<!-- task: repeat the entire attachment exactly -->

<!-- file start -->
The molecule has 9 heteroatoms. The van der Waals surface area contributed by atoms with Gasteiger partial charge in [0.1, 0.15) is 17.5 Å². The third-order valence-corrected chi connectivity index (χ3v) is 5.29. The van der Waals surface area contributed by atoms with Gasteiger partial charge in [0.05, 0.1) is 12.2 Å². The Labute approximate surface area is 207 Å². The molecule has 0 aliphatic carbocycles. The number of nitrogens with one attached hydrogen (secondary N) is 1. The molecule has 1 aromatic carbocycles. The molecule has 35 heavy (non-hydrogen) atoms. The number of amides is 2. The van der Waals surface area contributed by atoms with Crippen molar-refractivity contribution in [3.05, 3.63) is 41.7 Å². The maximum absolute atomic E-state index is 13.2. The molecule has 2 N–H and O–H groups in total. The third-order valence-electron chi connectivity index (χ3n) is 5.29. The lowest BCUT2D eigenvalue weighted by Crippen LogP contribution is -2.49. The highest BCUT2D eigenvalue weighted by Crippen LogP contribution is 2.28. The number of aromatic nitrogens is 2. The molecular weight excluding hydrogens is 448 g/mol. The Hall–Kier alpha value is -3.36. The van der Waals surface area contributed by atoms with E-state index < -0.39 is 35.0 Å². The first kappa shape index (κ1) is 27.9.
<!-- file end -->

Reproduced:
The molecule has 9 heteroatoms. The van der Waals surface area contributed by atoms with Gasteiger partial charge in [0.1, 0.15) is 17.5 Å². The third-order valence-corrected chi connectivity index (χ3v) is 5.29. The van der Waals surface area contributed by atoms with Gasteiger partial charge in [0.05, 0.1) is 12.2 Å². The Labute approximate surface area is 207 Å². The molecule has 0 aliphatic carbocycles. The number of nitrogens with one attached hydrogen (secondary N) is 1. The molecule has 1 aromatic carbocycles. The molecule has 35 heavy (non-hydrogen) atoms. The number of amides is 2. The van der Waals surface area contributed by atoms with Crippen molar-refractivity contribution in [3.05, 3.63) is 41.7 Å². The maximum absolute atomic E-state index is 13.2. The molecule has 2 N–H and O–H groups in total. The third-order valence-electron chi connectivity index (χ3n) is 5.29. The lowest BCUT2D eigenvalue weighted by Crippen LogP contribution is -2.49. The highest BCUT2D eigenvalue weighted by Crippen LogP contribution is 2.28. The number of aromatic nitrogens is 2. The molecular weight excluding hydrogens is 448 g/mol. The Hall–Kier alpha value is -3.36. The van der Waals surface area contributed by atoms with E-state index < -0.39 is 35.0 Å². The first kappa shape index (κ1) is 27.9.